Beaune, Burgundy, France
15 Apr 2012
|Spent 9 nights in Beaune, (pronounced Bon) wine capital of Burgundy. (Pop 22,000) and is the centre for the wine industry with many wine villages surrounding it.
The owners of our attic apartment (modernly refurbished) collected us from the train station and delivered us to the apartment only a few minutes away. Awaiting was a French stick and bottle of wine for us. It was 2 bedroom, so plenty of room.
Beaune is a walled city, with about half of the battlements, ramparts, and the moat, having survived and in good condition, and the central "old town" is extensive with a couple of wonderful landmark buildings worth mentioning.
Founded in 1443 is the Hospices de Beaune, with its beautiful glazed tiled roof. It was built and run as a hospital for the poor and needy and was used as a hospital till 1955.
The nuns (nurses) lived above the ward. The last one left in 2006.
Until 1984 it was used as a home for the elderly. Its now been recreated as it was originally and I guess you’d call it a museum.
There were massive fireplaces, modern (by medieval standards) ways of treating patients, dispensory, kitchen. Other private rooms where rich people could come and pay for the priveledge of being treated.
It ran by donations and by the proceeds of a 60 hectare vineyard which is still kept and they have a yearly auction which is now run by Christies.
It has an original painted alterpiece from the little chapel (now kept in another room, monitored) and the largest collection of 15th and 16th C linen chests and tapestrys.
In WW 11, during its German occupation, a french officer, with the help of a doctor and I suppose a mortician, was pronounced dead but escaped to unoccupied territory with the aid of an empty coffin.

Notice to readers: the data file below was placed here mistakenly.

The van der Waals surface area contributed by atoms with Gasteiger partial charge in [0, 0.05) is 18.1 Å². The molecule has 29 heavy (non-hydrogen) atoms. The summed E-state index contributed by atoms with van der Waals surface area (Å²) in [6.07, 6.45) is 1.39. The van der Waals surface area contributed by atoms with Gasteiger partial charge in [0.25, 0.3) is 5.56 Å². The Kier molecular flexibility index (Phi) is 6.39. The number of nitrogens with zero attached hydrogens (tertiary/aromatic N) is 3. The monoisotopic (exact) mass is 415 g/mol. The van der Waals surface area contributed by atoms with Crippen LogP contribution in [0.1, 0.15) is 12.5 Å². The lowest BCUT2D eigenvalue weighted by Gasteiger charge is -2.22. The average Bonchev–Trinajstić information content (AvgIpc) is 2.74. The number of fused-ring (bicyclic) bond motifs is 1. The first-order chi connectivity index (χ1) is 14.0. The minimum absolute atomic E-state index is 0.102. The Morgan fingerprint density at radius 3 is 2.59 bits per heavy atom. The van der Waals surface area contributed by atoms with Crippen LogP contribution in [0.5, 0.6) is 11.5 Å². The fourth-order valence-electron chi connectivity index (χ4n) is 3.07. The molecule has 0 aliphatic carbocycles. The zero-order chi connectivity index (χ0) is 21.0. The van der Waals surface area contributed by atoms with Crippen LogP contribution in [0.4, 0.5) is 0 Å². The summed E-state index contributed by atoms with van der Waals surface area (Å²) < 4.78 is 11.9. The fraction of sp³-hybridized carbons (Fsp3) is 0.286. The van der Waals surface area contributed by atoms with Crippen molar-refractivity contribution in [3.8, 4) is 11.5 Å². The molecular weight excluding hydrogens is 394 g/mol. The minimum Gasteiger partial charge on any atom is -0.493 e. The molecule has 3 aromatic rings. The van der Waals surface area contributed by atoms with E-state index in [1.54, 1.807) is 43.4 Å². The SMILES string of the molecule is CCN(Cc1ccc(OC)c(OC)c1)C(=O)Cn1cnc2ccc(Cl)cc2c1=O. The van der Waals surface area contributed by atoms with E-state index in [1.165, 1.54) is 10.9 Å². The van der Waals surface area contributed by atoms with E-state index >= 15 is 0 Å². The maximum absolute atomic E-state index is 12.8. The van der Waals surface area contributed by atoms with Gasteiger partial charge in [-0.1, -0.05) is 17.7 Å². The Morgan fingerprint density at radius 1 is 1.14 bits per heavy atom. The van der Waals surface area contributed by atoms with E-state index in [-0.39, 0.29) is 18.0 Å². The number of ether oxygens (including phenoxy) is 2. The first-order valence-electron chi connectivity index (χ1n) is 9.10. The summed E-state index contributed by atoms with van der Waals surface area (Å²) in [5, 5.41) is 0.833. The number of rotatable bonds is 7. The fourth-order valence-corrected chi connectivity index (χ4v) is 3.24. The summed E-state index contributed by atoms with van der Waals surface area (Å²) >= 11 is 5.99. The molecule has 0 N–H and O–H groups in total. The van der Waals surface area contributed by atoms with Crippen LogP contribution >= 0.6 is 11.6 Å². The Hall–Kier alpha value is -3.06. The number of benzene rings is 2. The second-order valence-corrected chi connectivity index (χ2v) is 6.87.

The other building built 1120 was the basilica of Notre Dame. Displayed there are a series of huge tapestrys on the Life of Mary. Woven in Flanders In 1500. Maybe in the very same textile plant we vistied in Ghent!!
The weather had been mostly cold and showery, but we managed to get a nice day to go for a walk up the hill thru the vineyards for a nice view back to the town. And another evening at 9.30 we ventured out (between showers) for a walk around town which is illuminated at night.
Because of the dismal days, and no english TV, I finished the book that was supposed to last and could find no english books in the shops. Disaster!! A big market was held in town on Saturday and had several 2nd hand stalls. A chap was selling books….all french from what I could see, however Paul asked him “Anglaise?” and he very proudly bought up 3 paperbacks in English. All in the same condition. Very old, with smelly brown pages, but desperate times call for desperate measures so I chose a murder mystery, last printed – 1963. Price: originally 3/- and the charming thief had the nerve to charge me 2 Euros!! Can’t remember pre decimal currency, but that sounds like about a 600% profit!!! However I was very happy and I’m sure so was he!
I love markets and there were a lot of very interesting food stalls in the covered market. Lots of garlic butter stuffed snails. Didn’t see any frogs legs. Weren’t too adventurous when choosing what to get for tea and as it was Pauls turn to cook we got some chipolatas and they were the best I’ve ever tasted. It was the cooking of them, of course.
We took the train to Dijon one day. Theres huge tram works being done at the moment so the town was a bit disrupted and sad looking, however we had a nice meal and glass of wine in a restaurant with a beautifal painted mural on the back garden; quite lifelike!
For our last day, we decided to go out for lunch. Eating the main meal in the middle of the day is pretty popular. So we found a café where we had been for coffee once before. Full of locals and the staff don’t speak english, but very friendly (like, smiling instead of glaring) and they had a board out saying Menu of the day 12.90 Euros. 3 courses plus a ¼ carafe of wine. How good is this. I had been doing a fair bit of study on reading menus but blowed if I could make out what any of them were except “fromage” (cheese).
We had a choose of 3 for each course, so I made it up and had fingers crossed. We were duly presented with a scallop pie and salmon terrine for entrée. Beef kebabs and a creamy chicken dish for main and chocolate tart and pineapple slices for dessert. We didn’t fight over who had what and both enjoyed all plates.
Still raining on our last day and the owners turned up at 6.30am to take us back to the train, with a croissant each for us to eat on the train. Lovely people.
At Lyon we caught an Ezijet flight to Rome.